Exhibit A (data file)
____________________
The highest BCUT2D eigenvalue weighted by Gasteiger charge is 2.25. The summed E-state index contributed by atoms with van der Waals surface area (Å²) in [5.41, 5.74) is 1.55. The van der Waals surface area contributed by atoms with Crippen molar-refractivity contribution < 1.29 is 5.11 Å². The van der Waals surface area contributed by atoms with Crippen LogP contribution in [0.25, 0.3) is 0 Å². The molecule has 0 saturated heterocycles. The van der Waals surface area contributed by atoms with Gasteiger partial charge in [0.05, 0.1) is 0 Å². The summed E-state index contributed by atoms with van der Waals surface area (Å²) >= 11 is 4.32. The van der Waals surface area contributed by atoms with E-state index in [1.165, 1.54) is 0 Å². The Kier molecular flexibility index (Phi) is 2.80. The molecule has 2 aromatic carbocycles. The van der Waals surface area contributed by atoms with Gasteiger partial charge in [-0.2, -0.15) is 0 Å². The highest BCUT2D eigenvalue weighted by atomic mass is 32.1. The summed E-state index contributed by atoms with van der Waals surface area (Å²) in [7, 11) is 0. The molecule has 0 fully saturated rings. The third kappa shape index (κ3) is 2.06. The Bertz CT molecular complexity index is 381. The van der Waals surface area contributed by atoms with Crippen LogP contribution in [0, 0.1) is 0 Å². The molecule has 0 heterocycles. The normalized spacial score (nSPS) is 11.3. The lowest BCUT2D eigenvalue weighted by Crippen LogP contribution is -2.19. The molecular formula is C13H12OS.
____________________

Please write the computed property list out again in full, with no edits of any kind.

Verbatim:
The highest BCUT2D eigenvalue weighted by Gasteiger charge is 2.25. The summed E-state index contributed by atoms with van der Waals surface area (Å²) in [5.41, 5.74) is 1.55. The van der Waals surface area contributed by atoms with Crippen molar-refractivity contribution < 1.29 is 5.11 Å². The van der Waals surface area contributed by atoms with Crippen LogP contribution in [0.25, 0.3) is 0 Å². The molecule has 0 saturated heterocycles. The van der Waals surface area contributed by atoms with Gasteiger partial charge in [0.05, 0.1) is 0 Å². The summed E-state index contributed by atoms with van der Waals surface area (Å²) >= 11 is 4.32. The van der Waals surface area contributed by atoms with E-state index in [1.165, 1.54) is 0 Å². The Kier molecular flexibility index (Phi) is 2.80. The molecule has 2 aromatic carbocycles. The van der Waals surface area contributed by atoms with Gasteiger partial charge in [-0.2, -0.15) is 0 Å². The highest BCUT2D eigenvalue weighted by atomic mass is 32.1. The summed E-state index contributed by atoms with van der Waals surface area (Å²) in [7, 11) is 0. The molecule has 0 fully saturated rings. The third kappa shape index (κ3) is 2.06. The Bertz CT molecular complexity index is 381. The van der Waals surface area contributed by atoms with Crippen LogP contribution in [0, 0.1) is 0 Å². The molecule has 0 heterocycles. The normalized spacial score (nSPS) is 11.3. The lowest BCUT2D eigenvalue weighted by Crippen LogP contribution is -2.19. The molecular formula is C13H12OS.